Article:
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Check out pianoadoption.com if you are interested in donating or receiving a piano:)
The following books is a great resource for purchasing (or adopting) a piano; and what problems to look for before accepting it as your own:
Naturally, I prefer my students play on a well-tuned piano.
Most manufacturers recommend a piano should be tuned at least twice a year due to seasonal change (4 times in first year of ownership).
Seasonal changes & humidity: the dry winter weather causes the pitch to fall flat and the humid summer sends the pitch sharp. Having your piano finely tuned at regular intervals will help keep your piano at pitch and add to the quality of your playing and listening.
The more frequently a piano is used, the more often it will need tuning. If you play a lot and want it in tip-top shape, you should get it tuned every three months. (Studios and live venues generally tune a piano before each performance.)
If you use your piano rarely, and it is in a relatively climate-controlled area, then it may stay in tune for nine months or more. In that case, you may need a yearly tuning.
If the piano strings are new, or the piano has been moved recently, it may go out of tune due to settling.
If your piano is quite out of tune, it might need a pitch raise. If you would like to know in advance if your piano needs a pitch raise, you can call and play several of your notes over the phone, I will be glad to measure the difference from the standard (A=440HZ, which is the universal pitch frequency standard & refers to the A above middle C). If the note is 15% or more off, it will need a pitch raise.
How does tuning work?
Every piano is unique. The shape, size, and materials used all affect the way a piano tunes against itself. The average piano has 88 notes/pitches produced by approximately 230 strings.
A small portion of the lower register has only 1 string per note, whereas the rest of the bass register has 2 strings, and the upper 2/3 of a piano has 3 strings per note. Every note with 2-3 strings must not only be kept in perfect unison but also equally-tempered to the other 87 notes to hear the brilliance of your instrument. If an upper or lower range is "out," the piano quickly becomes dull and doesn't truly sing.
Though I learned to tune exclusively by ear and did so for a few years, I now prefer to couple tuning by ear with the usage of a $300 professional tuner's app called TuneLab. It is extremely accurate and saves us both time and money. The app creates an appropriate parabolic curve for each piano.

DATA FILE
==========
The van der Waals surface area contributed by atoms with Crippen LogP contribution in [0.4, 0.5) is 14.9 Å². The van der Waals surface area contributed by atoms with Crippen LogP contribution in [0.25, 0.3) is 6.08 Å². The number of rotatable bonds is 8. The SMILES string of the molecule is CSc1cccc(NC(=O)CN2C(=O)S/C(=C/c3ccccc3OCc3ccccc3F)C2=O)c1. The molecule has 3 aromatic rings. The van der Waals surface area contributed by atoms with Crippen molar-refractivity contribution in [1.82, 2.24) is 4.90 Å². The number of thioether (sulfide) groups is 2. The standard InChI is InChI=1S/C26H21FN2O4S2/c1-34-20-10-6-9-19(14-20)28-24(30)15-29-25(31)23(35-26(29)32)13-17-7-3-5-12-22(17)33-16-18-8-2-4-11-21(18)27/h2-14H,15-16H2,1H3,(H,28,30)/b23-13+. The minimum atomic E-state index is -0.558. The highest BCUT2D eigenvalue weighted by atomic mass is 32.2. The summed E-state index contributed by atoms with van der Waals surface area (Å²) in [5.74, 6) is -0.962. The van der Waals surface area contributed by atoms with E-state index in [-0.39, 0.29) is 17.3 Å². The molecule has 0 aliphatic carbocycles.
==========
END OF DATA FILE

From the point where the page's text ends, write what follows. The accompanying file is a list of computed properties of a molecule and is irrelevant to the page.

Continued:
Pianos are built with a general frequency in mind, usually A440. There are many ways to tune a piano. I used to use a tuning fork to set A440 beat-less, tune the octave below (A220) beat-less, then count beats between A4 and F3, then beats between F3 and D3, set octaves F4 and D4, set D3-D5 using 4ths and 5ths, testing with ascending 3rds. Once the center bearings were set, I tuned remaining lower octaves, then remaining upper octaves. It's tedious work; quite suitable for my patient and project-oriented brain.
A well-regulated instrument offers the pianist faster repetition, more power, and better control. Techniques for performing advanced piano repertoire are difficult to develop if the action has excessive friction or an inconsistent touch from note to note. When a piano is built, action parts are regulated to factory specifications.
After years of playing, the felts compress and the regulating screws and springs need to be adjusted again in order to restore the ideal touch or response of the action. It can be surprising what a difference a proper regulation can make in your expression and the general feel of your piano.
If you instrument displays a lack of sensitivity or a decreased dynamic ranges, it's a candidate for regulation. If you notice that the keys are not level...some higher/lower than the rest, the touch is uneven or that the keys are sticking, you probably need a regulation. However, sluggish action or deep grooves in the hammers indicate the need for reconditioning or repair.
cross-section of action in a grand piano
click for larger jpg
The above image is from the piano technician's bible:
Arthur A. Reblitz's "Piano servicing, tuning, and rebuilding (2nd edition)."
Voicing generally involves working with the hammer felt to alter the sound quality of each note. More thorough voicing work may include alignment of action parts, regulation, hammer filing, and string leveling. Evening out a section of notes often takes less than an hour. A complete voicing can take up to one or two days. If you feel the tone of your piano needs improvement, we can decide together the best course of action.
A piano has to be finely tuned and regulated before it can be voiced.
Does your piano have slow or sluggish keys or keys that do not function at all? Many issues with the piano action can be assessed and repaired with a regular tuning appointment.
From replacing missing strings to fixing broken parts, I can bring your piano back to playing condition.
Before purchasing a new or used piano, it is important to have a qualified piano technician perform a thorough inspection. The structural integrity of the piano and the condition of the action should be carefully examined. (Cracks in the soundboard, cracks in the bridge, keyboard action, string condition--some pianos are not even worth the cost to move them.)
Reasons to consider a grand before an upright include: 1. Faster hammer action in a grand considering gravity which aids in the resetting of each note played, and 2. potentially longer bass strings for more robust low end.
Let me help you determine if the piano you are considering is a worthwhile investment.
If you are interested in knowing what model type your piano is, here are some measuring guidelines according to Arthur A. Reblitz's "Piano servicing, tuning, and rebuilding (2nd edition)."